Directed by Jan Jakub Kolski. Poland. 1993.
Born in either 1956 or 1957 (sources disagree), Kolski can perhaps be described as a “magical realist”, to use a term generally associated with South American novelists; indeed Gabriel Garcia Marquez is said to be among his favourite writers. Brought up in a rural village, he comes from three generations of Kolskis involved in some way with the cinema. His films have been described as “mysterious, childlike, strange”. They tell stories, but they are like fairy-stories, where bizarre things happen as if they are perfectly natural. Unlike the work of almost all other Polish film-makers they bear no obvious relevance to either politics or history. Instead they are set in a timeless world, a rural fantasy-land.
In Johnny Aquarius
the peasant Jancio Wodnik suddenly becomes endowed with miraculous powers
after a tramp’s curse (“may you bear the devil”) in the prologue.
He can bring on the rain at will, heal the sick, raise
Johnny Aquarius can be enjoyed simply by surrendering oneself to its magical world, accepting the bizarre events in a childlike way just as, for the most part, the characters do. But there is a lot more going on here, and Kolski is clearly trying to express some of his ideas through this fantastical story. Polish viewers are certainly at an advantage; as with most Polish films, there are culturally-specific references which are liable to escape other viewers. I would tentatively suggest three broad ideas which Kolski may be advancing.
First, attitudes towards
mysterious events. The characters in the film generally accept these
at face value, even the impossible ones such as the upwards-flowing water.
The one exception is the character Stigma, who regards Jancio’s “miracles”
(which are genuine in the context of the film) as clever conjuring tricks.
Is it being suggested that Poles are particularly credulous towards charlatans
claiming supernatural powers? In one scene Stigma
Secondly, the question
of Polish nationalism. It should first be explained that there have
always been two broad strains of opinion among Poles about their attitude
towards the various invaders who have regularly occupied them over centuries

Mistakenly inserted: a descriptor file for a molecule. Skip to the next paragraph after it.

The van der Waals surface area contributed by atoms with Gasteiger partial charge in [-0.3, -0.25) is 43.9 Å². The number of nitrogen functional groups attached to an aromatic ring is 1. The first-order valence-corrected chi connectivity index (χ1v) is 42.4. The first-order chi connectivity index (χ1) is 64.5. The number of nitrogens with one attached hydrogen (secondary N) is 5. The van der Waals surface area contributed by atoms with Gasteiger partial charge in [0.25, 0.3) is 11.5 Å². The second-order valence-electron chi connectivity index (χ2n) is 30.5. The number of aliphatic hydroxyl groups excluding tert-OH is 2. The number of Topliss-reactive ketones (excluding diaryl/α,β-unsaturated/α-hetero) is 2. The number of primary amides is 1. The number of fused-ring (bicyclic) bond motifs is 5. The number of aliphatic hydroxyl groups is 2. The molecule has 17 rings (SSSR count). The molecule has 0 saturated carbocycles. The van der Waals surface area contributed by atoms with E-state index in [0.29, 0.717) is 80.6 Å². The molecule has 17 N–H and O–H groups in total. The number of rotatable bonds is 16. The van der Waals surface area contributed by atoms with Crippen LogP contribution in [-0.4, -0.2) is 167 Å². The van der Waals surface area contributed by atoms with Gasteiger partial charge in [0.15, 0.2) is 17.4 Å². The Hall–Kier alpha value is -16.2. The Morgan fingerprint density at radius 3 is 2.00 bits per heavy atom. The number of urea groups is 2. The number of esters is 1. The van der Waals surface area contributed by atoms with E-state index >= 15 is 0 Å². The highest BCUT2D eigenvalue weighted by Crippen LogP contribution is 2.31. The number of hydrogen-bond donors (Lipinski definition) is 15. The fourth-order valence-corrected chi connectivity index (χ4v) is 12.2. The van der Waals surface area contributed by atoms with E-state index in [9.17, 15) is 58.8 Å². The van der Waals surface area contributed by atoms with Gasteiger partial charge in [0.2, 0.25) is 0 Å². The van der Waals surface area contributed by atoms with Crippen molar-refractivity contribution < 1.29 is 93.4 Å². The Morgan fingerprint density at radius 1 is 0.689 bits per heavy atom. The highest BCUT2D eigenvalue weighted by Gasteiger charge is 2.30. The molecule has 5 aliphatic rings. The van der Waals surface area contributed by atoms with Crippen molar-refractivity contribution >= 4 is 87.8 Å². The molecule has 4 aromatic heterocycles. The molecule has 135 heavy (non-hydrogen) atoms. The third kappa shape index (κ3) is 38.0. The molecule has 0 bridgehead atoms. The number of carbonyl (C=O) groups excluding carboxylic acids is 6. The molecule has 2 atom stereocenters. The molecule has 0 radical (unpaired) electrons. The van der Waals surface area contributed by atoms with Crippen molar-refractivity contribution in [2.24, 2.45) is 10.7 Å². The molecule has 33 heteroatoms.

(Germans, Russians, Austro-Hungarians). Some believe in fighting
to the death, exemplified by the Warsaw Rising, while others believe in
making the best of a bad job. The specific period of 5 ½ years
during which Jancio unsuccessfully tries to turn back time by sitting in
the same spot happens to coincide with the
Thirdly, in the film good deeds lead to more good, evil deeds to more evil; this is actually stated in the dialogue at one point. This rather deterministic idea is also explored by the much better-known director Robert Bresson, in a film like L’Argent (1982) in which the passing on of a forged note leads to an ever-increasing cycle of evil.
The strange treatment of time in Johnny Aquarius is noteworthy. Jancio’s attempt to turn back time has already been mentioned, but in addition the water which flows upwards is actually flowing backwards in time. This notion has been explored in two other films I particularly admire: Tarkovsky’s The Sacrifice (1986), where the hero tries to wipe out the night’s events and restore things to their previous state (he succeeds, but only because the night’s events are his dream), and Bunuel’s The Exterminating Angel (1962), where the characters trapped in a room by a mysterious force can escape only by returning to the positions they occupied when they first became trapped, in other words by turning back time.
Polish films seem to have
disappeared from UK screens in recent years. It was particularly
disappointing, for example, that two major epics of the late 1990s, Andrzej
Wajda’s Pan Tadeusz and Jerzy Hoffmann’s With
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